- 1 Television Gets Personal.
Television Gets Personal.
There’s a good chance that if you’ve watched Scandal on Netflix, it’s because you previously watched House of Cards or Madame Secretary or any other political TV drama. According to Netflix, personalized recommendations make up 75 percent of what people watch on its streaming service. These days, personalizing the TV experience is key to retaining consumer attention in a crowded entertainment market.
Consumers are now so saturated with media that every TV service must compete fiercely for a slice of their time and attention. In 2016, U.S. adults spent more than 12 hours a day multitasking on various media — nearly an hour more than the average time spent in 2011, according to eMarketer. By 2018, this figure will be even higher. Now, the job for TV companies is to capture the biggest share of this media consumption universe as possible, at a time when viewers have more choices than ever before.
Brands invest millions publishing their own content to get a tiny sliver of this media consumption. Radio, newspapers, and magazines continue to see their once-significant shares erode. Social media companies have seen their share increase in recent years, especially among millennials who spend 24 percent of their time with media on social networks, according to Nielsen. And don’t forget the entertaining options in mobile, gaming, virtual reality, and even augmented reality that are vying for consumer attention.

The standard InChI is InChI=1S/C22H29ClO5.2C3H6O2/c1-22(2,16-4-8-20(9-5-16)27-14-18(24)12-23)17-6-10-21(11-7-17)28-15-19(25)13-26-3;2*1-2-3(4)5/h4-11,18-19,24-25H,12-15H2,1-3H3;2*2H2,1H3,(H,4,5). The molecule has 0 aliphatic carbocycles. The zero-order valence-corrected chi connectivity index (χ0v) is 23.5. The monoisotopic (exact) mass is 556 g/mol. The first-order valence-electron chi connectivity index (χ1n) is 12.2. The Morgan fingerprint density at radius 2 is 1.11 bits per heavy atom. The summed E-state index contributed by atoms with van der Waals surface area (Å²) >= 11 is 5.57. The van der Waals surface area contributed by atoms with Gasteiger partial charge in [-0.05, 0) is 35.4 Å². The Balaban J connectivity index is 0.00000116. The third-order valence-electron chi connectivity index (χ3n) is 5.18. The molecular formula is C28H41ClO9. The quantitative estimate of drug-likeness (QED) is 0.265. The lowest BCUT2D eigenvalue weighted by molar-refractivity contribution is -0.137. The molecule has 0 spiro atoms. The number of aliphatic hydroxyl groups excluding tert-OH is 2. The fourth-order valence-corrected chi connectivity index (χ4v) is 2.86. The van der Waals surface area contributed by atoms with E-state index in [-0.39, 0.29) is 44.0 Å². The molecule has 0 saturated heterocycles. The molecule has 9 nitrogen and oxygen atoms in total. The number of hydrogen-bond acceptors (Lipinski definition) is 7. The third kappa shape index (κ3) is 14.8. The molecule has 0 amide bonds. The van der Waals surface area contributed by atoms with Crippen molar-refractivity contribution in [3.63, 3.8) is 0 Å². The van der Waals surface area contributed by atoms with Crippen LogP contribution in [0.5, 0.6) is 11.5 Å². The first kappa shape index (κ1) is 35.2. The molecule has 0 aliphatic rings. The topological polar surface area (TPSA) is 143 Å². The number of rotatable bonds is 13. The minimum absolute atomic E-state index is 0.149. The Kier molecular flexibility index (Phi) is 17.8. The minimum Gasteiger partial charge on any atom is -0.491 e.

In this crowded entertainment market, it’s imperative that media companies differentiate their offerings by enticing viewers with the right content at the right time. One of the most efficient ways to achieve this is through data-driven personalization.
Only 16% of consumers say TV recommendations are consistently very good.
Source: Piksel and Censuswide
Of consumers say finding something good to watch is so important that it influences their choice of service provider.
Source: Piksel and Censuswide
Of what people watch on Netflix is a recommendation.
Source: The Netflix Tech Blog
TV companies that succeed with video personalization do two things very well. First, they identify personalization techniques that drive the desired results, such as increased viewer retention and video views. Second, they put resources into executing and scaling those techniques.